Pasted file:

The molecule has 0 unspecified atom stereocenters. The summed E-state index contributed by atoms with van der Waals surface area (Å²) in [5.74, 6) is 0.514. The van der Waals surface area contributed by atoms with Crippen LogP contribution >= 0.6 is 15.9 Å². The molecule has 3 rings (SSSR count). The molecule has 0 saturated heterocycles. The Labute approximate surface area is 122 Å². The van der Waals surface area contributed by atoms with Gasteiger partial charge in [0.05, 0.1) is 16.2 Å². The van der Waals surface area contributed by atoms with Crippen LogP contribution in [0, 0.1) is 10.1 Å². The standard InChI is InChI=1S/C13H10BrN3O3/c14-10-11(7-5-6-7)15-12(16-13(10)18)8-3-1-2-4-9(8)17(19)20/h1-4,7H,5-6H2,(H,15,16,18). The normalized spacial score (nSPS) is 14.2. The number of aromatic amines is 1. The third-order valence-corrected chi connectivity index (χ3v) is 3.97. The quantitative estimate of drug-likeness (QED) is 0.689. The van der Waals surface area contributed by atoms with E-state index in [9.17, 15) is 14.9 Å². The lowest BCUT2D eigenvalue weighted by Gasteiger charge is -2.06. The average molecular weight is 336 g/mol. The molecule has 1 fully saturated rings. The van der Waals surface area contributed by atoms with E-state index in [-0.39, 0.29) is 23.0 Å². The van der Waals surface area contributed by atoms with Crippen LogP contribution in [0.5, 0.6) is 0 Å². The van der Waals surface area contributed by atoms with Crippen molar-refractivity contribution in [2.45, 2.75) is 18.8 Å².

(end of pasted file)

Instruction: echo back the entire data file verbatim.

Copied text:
The molecule has 0 unspecified atom stereocenters. The summed E-state index contributed by atoms with van der Waals surface area (Å²) in [5.74, 6) is 0.514. The van der Waals surface area contributed by atoms with Crippen LogP contribution >= 0.6 is 15.9 Å². The molecule has 3 rings (SSSR count). The molecule has 0 saturated heterocycles. The Labute approximate surface area is 122 Å². The van der Waals surface area contributed by atoms with Gasteiger partial charge in [0.05, 0.1) is 16.2 Å². The van der Waals surface area contributed by atoms with Crippen LogP contribution in [0, 0.1) is 10.1 Å². The standard InChI is InChI=1S/C13H10BrN3O3/c14-10-11(7-5-6-7)15-12(16-13(10)18)8-3-1-2-4-9(8)17(19)20/h1-4,7H,5-6H2,(H,15,16,18). The normalized spacial score (nSPS) is 14.2. The number of aromatic amines is 1. The third-order valence-corrected chi connectivity index (χ3v) is 3.97. The quantitative estimate of drug-likeness (QED) is 0.689. The van der Waals surface area contributed by atoms with E-state index in [9.17, 15) is 14.9 Å². The lowest BCUT2D eigenvalue weighted by Gasteiger charge is -2.06. The average molecular weight is 336 g/mol. The molecule has 1 fully saturated rings. The van der Waals surface area contributed by atoms with E-state index in [-0.39, 0.29) is 23.0 Å². The van der Waals surface area contributed by atoms with Crippen LogP contribution in [0.5, 0.6) is 0 Å². The van der Waals surface area contributed by atoms with Crippen molar-refractivity contribution in [2.45, 2.75) is 18.8 Å².